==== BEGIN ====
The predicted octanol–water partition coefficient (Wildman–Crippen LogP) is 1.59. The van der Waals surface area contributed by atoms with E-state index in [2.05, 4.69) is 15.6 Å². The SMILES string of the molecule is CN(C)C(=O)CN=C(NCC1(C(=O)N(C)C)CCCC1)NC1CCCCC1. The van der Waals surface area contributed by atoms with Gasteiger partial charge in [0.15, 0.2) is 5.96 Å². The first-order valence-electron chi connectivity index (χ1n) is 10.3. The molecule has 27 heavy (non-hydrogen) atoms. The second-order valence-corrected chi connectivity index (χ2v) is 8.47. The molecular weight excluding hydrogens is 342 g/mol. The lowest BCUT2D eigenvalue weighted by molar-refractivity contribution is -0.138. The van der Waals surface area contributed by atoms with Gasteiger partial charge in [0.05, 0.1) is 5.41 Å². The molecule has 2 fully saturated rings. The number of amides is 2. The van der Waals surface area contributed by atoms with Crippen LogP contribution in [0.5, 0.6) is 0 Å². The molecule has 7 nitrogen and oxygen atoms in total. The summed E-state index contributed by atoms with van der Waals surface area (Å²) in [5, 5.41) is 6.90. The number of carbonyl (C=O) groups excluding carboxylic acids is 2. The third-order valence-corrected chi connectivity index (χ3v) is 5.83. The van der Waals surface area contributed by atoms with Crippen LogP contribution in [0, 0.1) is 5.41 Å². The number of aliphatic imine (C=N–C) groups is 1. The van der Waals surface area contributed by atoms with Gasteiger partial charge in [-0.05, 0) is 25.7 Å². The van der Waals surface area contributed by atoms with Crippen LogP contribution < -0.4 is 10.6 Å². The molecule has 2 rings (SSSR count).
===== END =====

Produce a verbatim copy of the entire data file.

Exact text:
The predicted octanol–water partition coefficient (Wildman–Crippen LogP) is 1.59. The van der Waals surface area contributed by atoms with E-state index in [2.05, 4.69) is 15.6 Å². The SMILES string of the molecule is CN(C)C(=O)CN=C(NCC1(C(=O)N(C)C)CCCC1)NC1CCCCC1. The van der Waals surface area contributed by atoms with Gasteiger partial charge in [0.15, 0.2) is 5.96 Å². The first-order valence-electron chi connectivity index (χ1n) is 10.3. The molecule has 27 heavy (non-hydrogen) atoms. The second-order valence-corrected chi connectivity index (χ2v) is 8.47. The molecular weight excluding hydrogens is 342 g/mol. The lowest BCUT2D eigenvalue weighted by molar-refractivity contribution is -0.138. The van der Waals surface area contributed by atoms with Gasteiger partial charge in [0.05, 0.1) is 5.41 Å². The molecule has 2 fully saturated rings. The number of amides is 2. The van der Waals surface area contributed by atoms with Crippen LogP contribution in [0.5, 0.6) is 0 Å². The molecule has 7 nitrogen and oxygen atoms in total. The summed E-state index contributed by atoms with van der Waals surface area (Å²) in [5, 5.41) is 6.90. The number of carbonyl (C=O) groups excluding carboxylic acids is 2. The third-order valence-corrected chi connectivity index (χ3v) is 5.83. The van der Waals surface area contributed by atoms with Crippen LogP contribution in [0, 0.1) is 5.41 Å². The number of aliphatic imine (C=N–C) groups is 1. The van der Waals surface area contributed by atoms with Gasteiger partial charge in [-0.05, 0) is 25.7 Å². The van der Waals surface area contributed by atoms with Crippen LogP contribution < -0.4 is 10.6 Å². The molecule has 2 rings (SSSR count).